- Gluten-free since March 2009 (not officially diagnosed, but most likely Celiac). Symptoms have greatly improved or disappeared since.
- Soy intolerant. Dairy free (likely casein intolerant). Problems with eggs, quinoa, brown rice

- mild gastritis seen on endoscopy Oct 2012. Not sure if healed or not.
- Family members with Celiac: Mother, sister, aunt on mother's side, aunt and uncle on father's side, more being diagnosed every year.


#11 GF Lover

GF Lover

    Melanoma Warrior

  • Moderators
  • PipPipPipPipPipPip
  • 1,425 posts

Posted 23 January 2014 - 06:02 PM

Diana, In your old topic the issue was your eyes and we said you might want to see an Opthomologist.  Then you started talking about MS and Brain Damage.  We then suggested a Neurologist .  An Opthomologist deals with eyes and a Neurologist deals the the head.

 

You may need to spend some time getting copies of records from all of you doctors, functional, chiropractic and whichever ones you have also seen.  Put the records in chronological order to give the MD some sense of time frame and when certain issues came up and treatment for it.  This will be the only way a MD wiill be able to make sense of your records.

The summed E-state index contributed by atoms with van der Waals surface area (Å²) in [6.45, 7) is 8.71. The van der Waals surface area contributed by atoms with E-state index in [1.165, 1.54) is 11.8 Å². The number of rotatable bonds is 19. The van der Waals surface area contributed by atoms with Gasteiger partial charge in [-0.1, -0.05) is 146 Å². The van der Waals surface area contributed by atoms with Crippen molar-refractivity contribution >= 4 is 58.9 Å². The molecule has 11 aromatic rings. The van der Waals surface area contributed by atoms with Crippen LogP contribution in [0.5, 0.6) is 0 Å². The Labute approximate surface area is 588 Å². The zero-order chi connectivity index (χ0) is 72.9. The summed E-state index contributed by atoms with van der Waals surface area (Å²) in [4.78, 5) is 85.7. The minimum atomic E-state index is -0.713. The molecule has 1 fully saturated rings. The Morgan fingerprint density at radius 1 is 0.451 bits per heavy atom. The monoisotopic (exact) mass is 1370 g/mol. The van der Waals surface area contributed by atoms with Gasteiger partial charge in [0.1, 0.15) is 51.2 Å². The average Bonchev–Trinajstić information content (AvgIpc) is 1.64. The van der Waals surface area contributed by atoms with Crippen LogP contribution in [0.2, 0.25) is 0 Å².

Good Luck

 

Colleen


  • 0

:D HAVE A SUPER SHINY DAY :D

 

LTES gem 2014

*BiPolar, Major Depression, Anxiety *Hypothyroidism, *Celiac

*Metastatic Melanoma, *Immunotherapy Mitigated Vitiligo, *General Insanity

"We cautiously travel through life to arrive safely at our death" - J. R. C. , my Son.

 

Are We There Yet? and Dad says...All you have to do it ride it out.

 

Comments/views/opinions expressed on the site are my own and are not representative of Forum Admin/Owner

Celiac.com - Celiac Disease Board Moderat


#12 1desperateladysaved

1desperateladysaved

    Advanced Community Member

  • Advanced Members
  • PipPipPipPipPipPip
  • 2,033 posts

Posted 23 January 2014 - 08:06 PM

Thanks for the concern.  I think I am just having a bad week.  I believe I got a cross contaminated locally grown product in my life a few weeks back.  I had quite enough of it over time and have spent time with my brain fog back.   I also have a friend that went blind and got diagnosed with MS. I realized that MS had a possible gluten connection, so that is why I mentioned it.   I rather dreaded the appointment with the new MD, and to be having trouble with foggy brain at the same time made it harder.